Public Excavations at Nybster Broch took place in April/May and 1st – 14th of August 2011. Please see the Dig Diary for information on the results of the excavations.
2011 marks the commencement of a major new programme of community archaeological research, centred around the broch village complex at Nybster, Auckengill, Caithness. The first phase of excavations took place from Tuesday 26th April to Sunday 8th May. For information on past findings and to stay up to date with progress at it happens, go to the Dig Diary.
The Caithness Archaeological Trust has joined forces with AOC Archaeology Group to instigate a new programme of excavation and recording of the dramatic broch village, situated on the promontory headland at Auckengill, north of Keiss in Caithness. The archaeological programme will involve a series of excavations and conservation work on the site, aiming to better understand the development of the settlement through the Iron Age and Early Historic periods, and to better present the site to the visiting public.
Nybster broch is one of the most spectacular Iron Age settlements in northern mainland Scotland, and having been cleared and uncovered by Sir Francis Tress Barry in the 19th century is one of the more accessible broch villages in Caithness. Excavations by the National Museum of Scotland in 2005 demonstrated that despite Tress-Barry’s clearance of the site, much of the original Iron Age and Norse period archaeology remains intact, and the site presents an exciting opportunity to explore the archaeology of the ‘long Iron Age’ in Caithness. Located a short walk from the newly opened Caithness Brochs Centre, the 2011 excavations will allow locals and visitors to Caithness to get involved in hands-on research into Scotland’s brochs.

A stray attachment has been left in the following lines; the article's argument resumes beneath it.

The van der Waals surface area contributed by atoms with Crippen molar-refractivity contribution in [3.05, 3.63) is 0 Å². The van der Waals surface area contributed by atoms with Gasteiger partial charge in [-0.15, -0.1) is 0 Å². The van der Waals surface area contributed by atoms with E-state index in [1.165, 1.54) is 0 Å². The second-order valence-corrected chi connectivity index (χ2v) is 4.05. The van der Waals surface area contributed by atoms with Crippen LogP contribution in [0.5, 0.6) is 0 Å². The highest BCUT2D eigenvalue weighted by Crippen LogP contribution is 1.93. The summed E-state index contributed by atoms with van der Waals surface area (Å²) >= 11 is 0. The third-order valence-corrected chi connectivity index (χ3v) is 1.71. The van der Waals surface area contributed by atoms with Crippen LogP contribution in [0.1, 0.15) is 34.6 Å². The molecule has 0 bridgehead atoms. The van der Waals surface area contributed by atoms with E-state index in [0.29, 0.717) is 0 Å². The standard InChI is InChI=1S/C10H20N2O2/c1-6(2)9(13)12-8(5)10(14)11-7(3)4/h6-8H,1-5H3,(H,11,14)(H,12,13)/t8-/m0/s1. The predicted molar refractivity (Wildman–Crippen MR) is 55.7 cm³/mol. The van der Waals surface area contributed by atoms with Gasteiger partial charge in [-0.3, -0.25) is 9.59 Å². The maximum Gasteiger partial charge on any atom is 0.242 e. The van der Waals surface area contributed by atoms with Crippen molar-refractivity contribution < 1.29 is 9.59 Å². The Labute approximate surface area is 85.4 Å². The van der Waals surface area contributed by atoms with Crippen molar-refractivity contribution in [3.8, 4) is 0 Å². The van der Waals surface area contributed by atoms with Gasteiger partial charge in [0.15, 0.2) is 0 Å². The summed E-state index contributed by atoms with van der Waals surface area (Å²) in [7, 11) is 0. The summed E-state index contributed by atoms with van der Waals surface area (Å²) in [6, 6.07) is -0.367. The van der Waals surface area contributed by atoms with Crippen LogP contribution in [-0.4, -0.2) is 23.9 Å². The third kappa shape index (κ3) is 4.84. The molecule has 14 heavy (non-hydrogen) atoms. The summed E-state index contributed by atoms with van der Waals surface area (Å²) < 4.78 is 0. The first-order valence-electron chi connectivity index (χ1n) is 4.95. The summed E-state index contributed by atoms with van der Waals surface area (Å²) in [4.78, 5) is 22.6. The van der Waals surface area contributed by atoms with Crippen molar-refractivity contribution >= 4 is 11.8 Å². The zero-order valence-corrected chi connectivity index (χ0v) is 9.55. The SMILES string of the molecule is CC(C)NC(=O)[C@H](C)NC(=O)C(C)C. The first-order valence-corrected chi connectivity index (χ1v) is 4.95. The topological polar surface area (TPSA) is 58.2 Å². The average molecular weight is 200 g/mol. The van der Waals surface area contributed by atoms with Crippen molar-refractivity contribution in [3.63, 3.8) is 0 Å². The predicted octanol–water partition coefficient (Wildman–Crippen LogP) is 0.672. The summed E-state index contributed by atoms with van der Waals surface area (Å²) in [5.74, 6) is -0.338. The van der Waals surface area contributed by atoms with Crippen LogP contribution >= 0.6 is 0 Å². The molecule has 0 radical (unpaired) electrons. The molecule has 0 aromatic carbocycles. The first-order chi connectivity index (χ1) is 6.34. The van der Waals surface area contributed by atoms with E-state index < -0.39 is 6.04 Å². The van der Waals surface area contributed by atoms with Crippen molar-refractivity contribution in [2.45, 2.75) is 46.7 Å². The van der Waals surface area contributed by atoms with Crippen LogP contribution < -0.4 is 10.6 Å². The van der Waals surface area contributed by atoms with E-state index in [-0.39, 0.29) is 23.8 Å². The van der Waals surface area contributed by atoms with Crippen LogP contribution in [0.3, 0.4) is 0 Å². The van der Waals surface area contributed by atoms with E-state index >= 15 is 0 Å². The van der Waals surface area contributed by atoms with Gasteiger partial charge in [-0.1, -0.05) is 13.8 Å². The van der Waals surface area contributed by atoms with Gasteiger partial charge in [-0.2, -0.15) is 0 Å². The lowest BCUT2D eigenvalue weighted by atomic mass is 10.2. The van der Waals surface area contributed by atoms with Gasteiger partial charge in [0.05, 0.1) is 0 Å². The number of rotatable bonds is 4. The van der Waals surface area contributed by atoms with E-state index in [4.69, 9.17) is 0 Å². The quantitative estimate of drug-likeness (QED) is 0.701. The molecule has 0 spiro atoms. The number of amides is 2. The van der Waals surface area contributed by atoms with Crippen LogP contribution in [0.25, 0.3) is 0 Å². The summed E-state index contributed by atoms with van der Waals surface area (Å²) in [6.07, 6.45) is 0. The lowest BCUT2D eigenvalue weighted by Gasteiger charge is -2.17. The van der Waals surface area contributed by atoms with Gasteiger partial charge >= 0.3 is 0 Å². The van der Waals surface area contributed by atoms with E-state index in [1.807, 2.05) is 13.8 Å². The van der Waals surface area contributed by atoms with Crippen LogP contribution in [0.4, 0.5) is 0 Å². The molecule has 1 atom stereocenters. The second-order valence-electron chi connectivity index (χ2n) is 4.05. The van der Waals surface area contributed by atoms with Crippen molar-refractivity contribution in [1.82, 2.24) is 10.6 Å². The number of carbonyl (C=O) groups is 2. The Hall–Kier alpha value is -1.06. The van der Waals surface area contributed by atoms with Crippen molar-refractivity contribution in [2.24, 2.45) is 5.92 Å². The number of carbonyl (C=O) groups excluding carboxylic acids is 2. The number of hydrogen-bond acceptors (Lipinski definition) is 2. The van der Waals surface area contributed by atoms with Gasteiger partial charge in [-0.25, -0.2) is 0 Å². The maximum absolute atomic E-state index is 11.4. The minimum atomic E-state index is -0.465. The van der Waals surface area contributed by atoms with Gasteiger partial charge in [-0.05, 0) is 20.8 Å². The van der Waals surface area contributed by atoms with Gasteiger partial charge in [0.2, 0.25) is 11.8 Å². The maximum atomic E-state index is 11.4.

A Community Archaeology Project
The Nybster broch project will be an opportunity for volunteers from the local community and further afield to get involved in archaeological research. We will be running a series of training workshops, lectures and guided tours designed to allow volunteers, visitors and school children the opportunity to learn archaeological recording techniques and to gain firsthand experience of the study of our past.
Stay up to date on the progress of the project, and keep in touch with planned training events through the project blog.